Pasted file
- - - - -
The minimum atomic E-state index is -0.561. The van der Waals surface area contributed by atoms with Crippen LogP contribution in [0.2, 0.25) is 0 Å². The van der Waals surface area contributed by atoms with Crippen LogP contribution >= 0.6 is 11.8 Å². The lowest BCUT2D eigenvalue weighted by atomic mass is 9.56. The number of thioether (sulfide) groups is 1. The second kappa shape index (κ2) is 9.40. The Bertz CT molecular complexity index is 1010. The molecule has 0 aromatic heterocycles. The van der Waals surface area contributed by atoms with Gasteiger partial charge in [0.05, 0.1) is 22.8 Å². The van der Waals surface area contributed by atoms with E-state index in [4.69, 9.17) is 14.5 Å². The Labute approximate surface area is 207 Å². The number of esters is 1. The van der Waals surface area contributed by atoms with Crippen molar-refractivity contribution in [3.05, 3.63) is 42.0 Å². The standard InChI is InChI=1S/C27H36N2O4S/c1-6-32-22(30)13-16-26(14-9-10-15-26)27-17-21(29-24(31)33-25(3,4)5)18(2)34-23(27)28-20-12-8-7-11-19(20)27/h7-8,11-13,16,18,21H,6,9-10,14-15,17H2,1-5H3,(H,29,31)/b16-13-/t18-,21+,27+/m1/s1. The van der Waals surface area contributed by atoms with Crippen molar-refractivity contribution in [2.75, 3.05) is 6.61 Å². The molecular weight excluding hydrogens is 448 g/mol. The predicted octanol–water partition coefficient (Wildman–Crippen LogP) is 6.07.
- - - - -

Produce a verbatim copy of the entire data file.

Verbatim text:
The minimum atomic E-state index is -0.561. The van der Waals surface area contributed by atoms with Crippen LogP contribution in [0.2, 0.25) is 0 Å². The van der Waals surface area contributed by atoms with Crippen LogP contribution >= 0.6 is 11.8 Å². The lowest BCUT2D eigenvalue weighted by atomic mass is 9.56. The number of thioether (sulfide) groups is 1. The second kappa shape index (κ2) is 9.40. The Bertz CT molecular complexity index is 1010. The molecule has 0 aromatic heterocycles. The van der Waals surface area contributed by atoms with Gasteiger partial charge in [0.05, 0.1) is 22.8 Å². The van der Waals surface area contributed by atoms with E-state index in [4.69, 9.17) is 14.5 Å². The Labute approximate surface area is 207 Å². The number of esters is 1. The van der Waals surface area contributed by atoms with Crippen molar-refractivity contribution in [3.05, 3.63) is 42.0 Å². The standard InChI is InChI=1S/C27H36N2O4S/c1-6-32-22(30)13-16-26(14-9-10-15-26)27-17-21(29-24(31)33-25(3,4)5)18(2)34-23(27)28-20-12-8-7-11-19(20)27/h7-8,11-13,16,18,21H,6,9-10,14-15,17H2,1-5H3,(H,29,31)/b16-13-/t18-,21+,27+/m1/s1. The van der Waals surface area contributed by atoms with Crippen molar-refractivity contribution in [2.75, 3.05) is 6.61 Å². The molecular weight excluding hydrogens is 448 g/mol. The predicted octanol–water partition coefficient (Wildman–Crippen LogP) is 6.07.